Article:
Well-meant advice

My medical life has been very difficult recently, but I’ve now decided to pretty much stop describing my travails on my blog or on Facebook. Despite my imploring — begging — friends not to offer advice, however solicitous, loving, and well-meaning, on my conditions, I continue to be besieged by such advice.

To which I am them obliged to respond, explaining why their ideas have either been taken into account, are not relevant to my complex of afflictions, or are impossible for me to carry out for some reasons I then have to provide. Not to respond would be the height of rudeness to my friends, and just saying “thank you for your concern”, period, would be only a bit less insulting. Responding in a gracious way takes a lot of time and diverts me from the medical concerns that absorb most of my time.

That’s why I keep saying NO ADVICE. But concerned friends apparently just cannot help themselves, in their desire to be helpful to me.

I despair.


3 Responses to “Well-meant advice”

  1. lise menn Says:

    It’s a variant of ‘I can’t give you anything but love’, isn’t it. I had an uncle who was full of unhelpful medical advice, and I finally just learned to say ‘uh-huh’, regardless of what he said I should do. It was the only gift in his power, poor guy.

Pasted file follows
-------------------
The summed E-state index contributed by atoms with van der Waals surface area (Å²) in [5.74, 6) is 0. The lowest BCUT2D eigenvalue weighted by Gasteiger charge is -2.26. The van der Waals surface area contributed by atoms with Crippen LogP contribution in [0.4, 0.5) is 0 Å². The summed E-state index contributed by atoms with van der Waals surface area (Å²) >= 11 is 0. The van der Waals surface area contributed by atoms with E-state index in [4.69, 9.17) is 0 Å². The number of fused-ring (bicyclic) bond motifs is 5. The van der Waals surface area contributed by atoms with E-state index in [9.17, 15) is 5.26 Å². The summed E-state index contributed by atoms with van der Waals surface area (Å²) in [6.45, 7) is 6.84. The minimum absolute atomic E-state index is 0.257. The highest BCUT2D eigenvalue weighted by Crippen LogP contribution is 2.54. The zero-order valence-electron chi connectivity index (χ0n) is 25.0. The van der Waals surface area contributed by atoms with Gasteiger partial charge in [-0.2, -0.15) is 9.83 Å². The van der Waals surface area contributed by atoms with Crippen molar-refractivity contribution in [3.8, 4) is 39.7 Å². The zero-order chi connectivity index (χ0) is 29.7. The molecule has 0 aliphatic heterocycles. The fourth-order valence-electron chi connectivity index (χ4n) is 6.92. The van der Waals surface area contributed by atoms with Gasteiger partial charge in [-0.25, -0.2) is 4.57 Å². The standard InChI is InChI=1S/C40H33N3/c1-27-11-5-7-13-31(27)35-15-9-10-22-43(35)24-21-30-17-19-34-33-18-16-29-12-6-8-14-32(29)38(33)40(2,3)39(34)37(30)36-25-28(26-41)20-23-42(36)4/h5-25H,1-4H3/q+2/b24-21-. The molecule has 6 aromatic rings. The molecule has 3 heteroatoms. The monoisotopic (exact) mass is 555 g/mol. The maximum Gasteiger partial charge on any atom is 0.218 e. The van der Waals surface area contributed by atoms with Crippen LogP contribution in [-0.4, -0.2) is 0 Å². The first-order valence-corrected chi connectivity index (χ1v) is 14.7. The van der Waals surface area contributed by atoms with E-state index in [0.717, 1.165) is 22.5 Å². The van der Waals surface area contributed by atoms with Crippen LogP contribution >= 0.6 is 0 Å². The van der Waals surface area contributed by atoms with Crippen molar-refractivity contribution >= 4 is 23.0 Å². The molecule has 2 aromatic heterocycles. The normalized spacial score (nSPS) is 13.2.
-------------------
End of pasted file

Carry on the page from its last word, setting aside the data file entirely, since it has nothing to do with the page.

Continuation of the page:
Maybe you can find a more graceful version of ‘uh-huh ‘ to trot out as needed…

  2. Bill Stewart Says:

    I’m generally glad that others do really care, but sometimes I can’t even finish a sentence before I’m told what to do. If it’s major, I will preface with “I don’t want you to fix this, but just hear me out.” That often doesn’t work either. Oh, at least they care?

  3. Max Vasilatos Says:

    I feel your pain. One time — ONCE, never again — I tried out explaining to someone that I am no longer considering medical attention as a way to manage MS, after she’d advised me at length about some new research. Those MS people are incredibly rich. To my surprise, she lost her temper to the point of shouting, and we were at a fairly large dinner for MacArthur fellows and their families, so not exactly a place you’d expect that kind of behavior.

    You’re of course aware of the downside wherein without being informed, people around you have expectations based on wrong information which is a tradeoff you have to live with. Carry on.

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